I’ve been driving around all week with a 13-gallon trash bag full of footwear in my back seat. I didn’t intend for that to happen. I planned to drop the bag off in the donation bin behind the oil change place on my way to work on Monday morning, and Sunday night put the bag where I would see it as a reminder. Saw it. Completely forgot about it by the time I passed the bin a few blocks later. I am now hoping that publicly declaring my intention to drop it off will spur me to action. After all, it was posting on a message board that led to me filling the bag. A thread titled “How many pairs of shoes do you have?” made it impossible for me to ignore the bloat in my collection. I guessed at my number, then counted and found I had more than I’d guessed, then remembered the box of spring and summer shoes I’d stashed in the basement. Can you say “excess”?
Over the weekend, I weeded through them, filling one bag with pairs to donate and another with pairs fit only for the trash. (I also added a pair or two to the little pile of athletic shoes I plan to send to Nike for the Reuse-a-Shoe program, but I’m starting to wonder if I’m just kidding myself about that. The odds that I’ll actually box them up and ship them don’t seem very good. If only there were a drop location closer to me, I’d have a better chance.) I still have a lot of shoes and boots, but at least now they aren’t overflowing to places they shouldn’t (like a box in the basement).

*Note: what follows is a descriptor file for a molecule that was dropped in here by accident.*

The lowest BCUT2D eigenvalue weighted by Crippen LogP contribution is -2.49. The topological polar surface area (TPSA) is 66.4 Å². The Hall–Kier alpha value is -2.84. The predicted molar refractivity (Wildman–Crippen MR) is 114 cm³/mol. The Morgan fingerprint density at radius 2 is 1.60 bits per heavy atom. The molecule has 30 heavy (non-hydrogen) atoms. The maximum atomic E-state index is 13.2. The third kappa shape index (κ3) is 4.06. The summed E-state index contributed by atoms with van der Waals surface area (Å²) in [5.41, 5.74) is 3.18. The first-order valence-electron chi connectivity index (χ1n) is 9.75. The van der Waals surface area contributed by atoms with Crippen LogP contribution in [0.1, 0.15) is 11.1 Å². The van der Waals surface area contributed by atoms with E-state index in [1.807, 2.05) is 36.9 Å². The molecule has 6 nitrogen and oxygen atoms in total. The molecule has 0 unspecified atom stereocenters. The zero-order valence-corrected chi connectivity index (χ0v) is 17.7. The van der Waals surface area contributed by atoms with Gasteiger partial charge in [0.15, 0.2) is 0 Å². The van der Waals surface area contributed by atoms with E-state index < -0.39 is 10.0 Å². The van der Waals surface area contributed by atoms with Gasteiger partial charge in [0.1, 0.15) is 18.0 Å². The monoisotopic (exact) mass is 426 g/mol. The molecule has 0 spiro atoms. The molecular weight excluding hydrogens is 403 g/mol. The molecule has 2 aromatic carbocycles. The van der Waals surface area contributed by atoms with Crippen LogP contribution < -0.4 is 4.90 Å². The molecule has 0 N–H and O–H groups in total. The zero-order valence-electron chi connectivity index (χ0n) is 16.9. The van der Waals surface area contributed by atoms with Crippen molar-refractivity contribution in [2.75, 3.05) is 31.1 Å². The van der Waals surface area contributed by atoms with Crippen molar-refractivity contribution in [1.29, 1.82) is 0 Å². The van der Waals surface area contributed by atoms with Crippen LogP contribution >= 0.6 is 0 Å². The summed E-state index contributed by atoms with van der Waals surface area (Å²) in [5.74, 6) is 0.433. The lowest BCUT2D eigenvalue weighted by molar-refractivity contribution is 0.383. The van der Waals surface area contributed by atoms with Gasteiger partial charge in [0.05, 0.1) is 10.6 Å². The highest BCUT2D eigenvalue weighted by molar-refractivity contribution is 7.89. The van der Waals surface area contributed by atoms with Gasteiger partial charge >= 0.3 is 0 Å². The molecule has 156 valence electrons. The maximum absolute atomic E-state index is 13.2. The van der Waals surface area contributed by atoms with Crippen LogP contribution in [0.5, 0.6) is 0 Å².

I need to find a way to be less sentimental about my stuff. Intellectually, I know tossing an object doesn’t mean losing the memories associated with it, but emotionally I’m not convinced. I see the things and I remember the stories and I worry that if I don’t have the things anymore I’ll lose the stories. Take the Bass boots. I haven’t worn them in probably a decade, maybe more, but I look at them and remember buying them the weekend before I announced my engagement, when the not-yet-Mr. Karen and I took a trip to Grand Rapids. They survived many earlier rounds of wardrobe pruning, but they’re in the bag now, along with the white pumps I wore in my brother’s first wedding in 1985 and a bunch of other shoes with stories. Maybe next round I’ll be able to give up the faux Birkenstocks I bought at Jewel the summer my dad was dying.
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